By Carey Codd


BOYNTON BEACH (CBSMiami) — Residents at Briny Breezes mobile home park in Boynton Beach spent Sunday afternoon loading up their cars and deciding which precious items to take with them as they evacuate ahead of Hurricane Dorian.

Palm Beach County leaders ordered a mandatory evacuation order at 1 pm for mobile homes, homes in low-lying areas and the barrier islands.

Kathy Gross and her husband live in Briny Breezes and are evacuating to their church.

“We have to evacuate to stay safe,” she said. “We don’t want to die here.”

The Gross’ were busy filling their car with important items and items to help them pass the time the next few days. They are hopeful the forecasts are correct and Dorian does not bring a direct hit here.

“What we’re looking at is probably wind and storm surge,” she said. “It looks like we won’t take a direct hit unless it wobbles a little bit.”

According to emergency officials, there is the possibility of storm surge of more than 3 feet above ground level.

Palm Beach County leaders say they have opened nine general population shelters and a shelter for pets and one for people with special needs. Sheriff Ric Bradshaw assured people that they are immigration status would not be an issue when they arrive at a shelter.

“If you’re in an evacuation area, you bring yourself and your family there to those shelter, we’re not there to check your status in the US,” he said. “We’re there to protect you. So don’t be concerned about that in the slightest.”

The seven general population shelters are:

  • Dr. Mary McLeod Bethune Elem. School, 1501 Avenue U, Riviera Beach
  • Independence Middle School, 4001 Greenway Dr., Jupiter
  • Lakeshore Middle School, 425 W Canal St N, Belle Glade
  • Pahokee Middle School, 850 Larrimore Rd, Pahokee
  • Palm Beach Gardens High School, 4245 Holly Dr., Palm Beach Gardens
  • Palm Beach Central High School, 8499 Forest Hill Blvd, Wellington
  • Park Vista High School, 7900 Jog Rd, Lake Worth

The special needs shelter is located at 9067 Southern Boulevard, West Palm Beach. If you are registered, you should have received notification.

County leaders want everyone to heed the warnings and stay safe.

If you go to a shelter in Palm Beach County, you are asked to bring 3 days’ worth of water, medications and a flashlight with extra batteries. In addition, county officials are urging people who want to evacuate to go south or west but not north. They are also recommending that people stay somewhere in Palm Beach County, if possible.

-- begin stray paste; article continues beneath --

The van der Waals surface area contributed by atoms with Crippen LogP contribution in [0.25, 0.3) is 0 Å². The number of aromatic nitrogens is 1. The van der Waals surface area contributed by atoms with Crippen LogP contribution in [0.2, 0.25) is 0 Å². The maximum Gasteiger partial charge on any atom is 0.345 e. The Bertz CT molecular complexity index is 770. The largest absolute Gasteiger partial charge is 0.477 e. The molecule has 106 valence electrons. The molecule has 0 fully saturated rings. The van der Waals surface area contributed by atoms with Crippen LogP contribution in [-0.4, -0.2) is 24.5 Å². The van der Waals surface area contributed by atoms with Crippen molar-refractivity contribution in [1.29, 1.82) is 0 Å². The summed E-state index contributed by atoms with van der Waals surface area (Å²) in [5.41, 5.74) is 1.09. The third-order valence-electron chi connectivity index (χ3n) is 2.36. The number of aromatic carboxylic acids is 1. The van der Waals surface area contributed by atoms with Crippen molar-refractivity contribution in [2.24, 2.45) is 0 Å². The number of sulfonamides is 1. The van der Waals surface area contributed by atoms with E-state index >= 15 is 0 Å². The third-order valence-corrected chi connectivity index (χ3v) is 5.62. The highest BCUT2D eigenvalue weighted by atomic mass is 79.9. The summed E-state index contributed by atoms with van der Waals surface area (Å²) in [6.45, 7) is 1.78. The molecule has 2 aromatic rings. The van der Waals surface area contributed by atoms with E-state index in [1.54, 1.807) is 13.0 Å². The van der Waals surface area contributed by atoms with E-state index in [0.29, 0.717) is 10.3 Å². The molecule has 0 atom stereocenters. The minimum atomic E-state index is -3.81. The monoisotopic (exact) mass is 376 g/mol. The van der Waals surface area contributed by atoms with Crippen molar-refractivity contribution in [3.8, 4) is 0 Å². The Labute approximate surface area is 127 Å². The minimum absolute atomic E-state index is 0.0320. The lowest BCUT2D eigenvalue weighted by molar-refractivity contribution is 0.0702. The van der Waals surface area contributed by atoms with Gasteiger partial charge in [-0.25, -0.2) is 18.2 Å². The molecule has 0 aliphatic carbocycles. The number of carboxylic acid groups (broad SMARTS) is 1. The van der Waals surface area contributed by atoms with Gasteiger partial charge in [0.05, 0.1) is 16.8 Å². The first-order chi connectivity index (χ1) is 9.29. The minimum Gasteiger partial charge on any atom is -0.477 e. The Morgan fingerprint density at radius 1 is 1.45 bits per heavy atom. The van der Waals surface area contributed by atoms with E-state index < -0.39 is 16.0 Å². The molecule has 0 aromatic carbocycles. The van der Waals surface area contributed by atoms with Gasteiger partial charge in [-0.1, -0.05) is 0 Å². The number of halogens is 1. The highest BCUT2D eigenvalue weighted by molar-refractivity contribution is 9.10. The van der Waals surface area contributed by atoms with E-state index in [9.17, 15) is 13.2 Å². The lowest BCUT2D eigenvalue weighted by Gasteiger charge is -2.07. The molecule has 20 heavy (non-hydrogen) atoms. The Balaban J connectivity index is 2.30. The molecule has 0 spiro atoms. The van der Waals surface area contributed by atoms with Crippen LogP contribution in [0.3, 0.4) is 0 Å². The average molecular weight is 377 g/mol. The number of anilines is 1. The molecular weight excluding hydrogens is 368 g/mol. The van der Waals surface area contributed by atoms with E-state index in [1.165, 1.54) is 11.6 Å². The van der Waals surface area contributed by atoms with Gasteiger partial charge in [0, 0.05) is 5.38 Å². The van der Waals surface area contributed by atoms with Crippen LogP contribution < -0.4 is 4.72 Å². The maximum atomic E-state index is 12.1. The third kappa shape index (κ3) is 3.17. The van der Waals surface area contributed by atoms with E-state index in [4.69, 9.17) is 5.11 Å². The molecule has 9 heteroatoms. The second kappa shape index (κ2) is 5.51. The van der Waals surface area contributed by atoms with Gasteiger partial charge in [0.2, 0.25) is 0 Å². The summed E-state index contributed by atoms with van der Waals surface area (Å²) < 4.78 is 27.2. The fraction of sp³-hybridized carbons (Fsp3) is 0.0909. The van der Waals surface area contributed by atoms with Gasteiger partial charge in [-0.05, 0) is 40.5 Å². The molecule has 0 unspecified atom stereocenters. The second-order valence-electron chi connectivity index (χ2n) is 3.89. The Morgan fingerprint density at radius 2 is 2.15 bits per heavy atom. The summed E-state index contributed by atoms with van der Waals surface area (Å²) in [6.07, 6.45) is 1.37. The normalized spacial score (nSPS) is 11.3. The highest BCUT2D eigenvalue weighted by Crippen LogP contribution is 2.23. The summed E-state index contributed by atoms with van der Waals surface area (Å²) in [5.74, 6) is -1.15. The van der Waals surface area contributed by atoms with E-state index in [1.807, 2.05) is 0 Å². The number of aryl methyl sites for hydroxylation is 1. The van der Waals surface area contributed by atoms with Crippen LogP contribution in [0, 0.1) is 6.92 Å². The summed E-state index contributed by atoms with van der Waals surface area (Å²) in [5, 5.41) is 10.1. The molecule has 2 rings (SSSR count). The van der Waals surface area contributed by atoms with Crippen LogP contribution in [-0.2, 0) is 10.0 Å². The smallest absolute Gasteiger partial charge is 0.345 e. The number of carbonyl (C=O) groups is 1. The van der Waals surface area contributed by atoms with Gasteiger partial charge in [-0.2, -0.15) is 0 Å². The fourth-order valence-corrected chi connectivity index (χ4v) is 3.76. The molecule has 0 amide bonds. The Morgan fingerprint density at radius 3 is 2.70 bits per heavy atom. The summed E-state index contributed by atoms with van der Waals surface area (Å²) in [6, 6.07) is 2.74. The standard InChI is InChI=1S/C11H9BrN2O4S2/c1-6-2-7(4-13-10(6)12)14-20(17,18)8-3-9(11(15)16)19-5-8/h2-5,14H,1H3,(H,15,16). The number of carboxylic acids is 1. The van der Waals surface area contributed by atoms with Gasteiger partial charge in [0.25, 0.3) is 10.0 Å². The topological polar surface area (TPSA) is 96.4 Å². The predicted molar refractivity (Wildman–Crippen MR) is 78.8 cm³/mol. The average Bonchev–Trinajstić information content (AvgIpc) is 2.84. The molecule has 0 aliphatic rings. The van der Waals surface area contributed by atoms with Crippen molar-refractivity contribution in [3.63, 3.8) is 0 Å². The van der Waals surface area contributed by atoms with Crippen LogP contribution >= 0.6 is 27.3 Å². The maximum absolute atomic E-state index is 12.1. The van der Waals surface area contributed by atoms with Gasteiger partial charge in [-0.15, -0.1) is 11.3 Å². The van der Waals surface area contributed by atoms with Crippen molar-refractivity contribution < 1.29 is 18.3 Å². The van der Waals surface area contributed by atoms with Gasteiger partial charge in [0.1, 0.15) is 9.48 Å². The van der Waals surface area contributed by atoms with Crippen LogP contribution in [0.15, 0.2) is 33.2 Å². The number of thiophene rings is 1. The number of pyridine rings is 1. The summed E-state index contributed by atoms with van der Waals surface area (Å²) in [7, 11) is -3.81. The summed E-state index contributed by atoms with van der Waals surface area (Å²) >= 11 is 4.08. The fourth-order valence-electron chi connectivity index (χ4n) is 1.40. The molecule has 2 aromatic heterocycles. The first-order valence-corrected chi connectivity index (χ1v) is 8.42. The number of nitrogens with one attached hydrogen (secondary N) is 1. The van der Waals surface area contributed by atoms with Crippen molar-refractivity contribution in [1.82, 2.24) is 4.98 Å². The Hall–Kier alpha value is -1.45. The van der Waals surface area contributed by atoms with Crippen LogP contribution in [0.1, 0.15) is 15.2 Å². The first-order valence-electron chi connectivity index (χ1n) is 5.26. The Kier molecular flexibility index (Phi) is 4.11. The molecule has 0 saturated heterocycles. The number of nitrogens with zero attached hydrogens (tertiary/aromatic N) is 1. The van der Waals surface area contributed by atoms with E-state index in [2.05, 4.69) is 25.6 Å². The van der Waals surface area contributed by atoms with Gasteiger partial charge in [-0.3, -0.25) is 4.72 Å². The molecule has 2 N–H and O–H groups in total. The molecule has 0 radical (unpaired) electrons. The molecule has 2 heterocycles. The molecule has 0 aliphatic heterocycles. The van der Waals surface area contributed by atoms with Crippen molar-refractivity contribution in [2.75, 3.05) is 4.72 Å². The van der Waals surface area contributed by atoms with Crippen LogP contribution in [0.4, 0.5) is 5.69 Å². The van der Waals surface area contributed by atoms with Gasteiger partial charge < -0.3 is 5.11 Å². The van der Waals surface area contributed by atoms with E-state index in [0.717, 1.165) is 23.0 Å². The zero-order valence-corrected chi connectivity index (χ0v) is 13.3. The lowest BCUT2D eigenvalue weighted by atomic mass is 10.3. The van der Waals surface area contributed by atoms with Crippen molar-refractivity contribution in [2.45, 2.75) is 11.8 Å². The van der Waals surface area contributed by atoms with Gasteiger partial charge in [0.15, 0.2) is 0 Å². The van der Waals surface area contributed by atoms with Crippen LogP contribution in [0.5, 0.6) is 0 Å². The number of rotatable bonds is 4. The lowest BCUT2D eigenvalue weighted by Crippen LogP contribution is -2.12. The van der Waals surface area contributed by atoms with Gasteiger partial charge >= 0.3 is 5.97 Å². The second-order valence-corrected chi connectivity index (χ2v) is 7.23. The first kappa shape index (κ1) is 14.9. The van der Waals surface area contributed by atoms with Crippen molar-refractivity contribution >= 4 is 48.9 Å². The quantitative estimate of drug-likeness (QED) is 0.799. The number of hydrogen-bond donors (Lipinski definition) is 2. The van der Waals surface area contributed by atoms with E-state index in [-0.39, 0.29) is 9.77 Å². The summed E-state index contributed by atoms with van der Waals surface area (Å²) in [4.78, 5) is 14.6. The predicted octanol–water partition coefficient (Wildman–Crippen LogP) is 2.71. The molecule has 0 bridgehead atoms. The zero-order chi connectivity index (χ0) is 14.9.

That is what many at Briny Breezes are doing.

“It’s hard to leave your home,” Gross said. “You just have to trust that God will protect it.”

On the mainland in Boynton Beach, handyman Ryan Kling said a client hired him to come to town from Leesburg, FL, to put plywood on a bunch of businesses. He said it has been non-stop work.

“Non-stop. All through the night,” Kling said. “It’s been crazy, hectic.”

Elsewhere, businesses like Panera Bread and Publix put up signs telling customers they are closed because of Hurricane Dorian and sandbags were stacked in front of the doors of a TD Bank on Woolbright Road.

It is a tense time with a hurricane churning off Florida shores and it is even tenser, says Briny Breezes resident Ira Friedman, because of what he sees across the street from his mobile home — a construction site with a trash bin full of what looks like loose debris.

“Rocks and garbage will destroy, these homes are not the strong,” Friedman said. “They’re built with 2×2’s not 2×4’s and that’s just thin aluminum. 40-50 mile per hour rock storm will destroy our homes.”

CBS4 News reached out by phone and text to a person affiliated with the construction project. We did not get a response regarding the security of the site.

For others, however, it was not a tense time. Surfers and kite boarders enjoyed the waves and a brilliant rainbow made a brief appearance across the horizon on the ocean. People who live in Briny Breezes say all they can do is heed the warnings and hope for the best.

“I just hope we come back to safety,” said Barbara Klink, as she and her husband, Roger, took one last look at the ocean before evacuating on Sunday night.

 

Carey Codd

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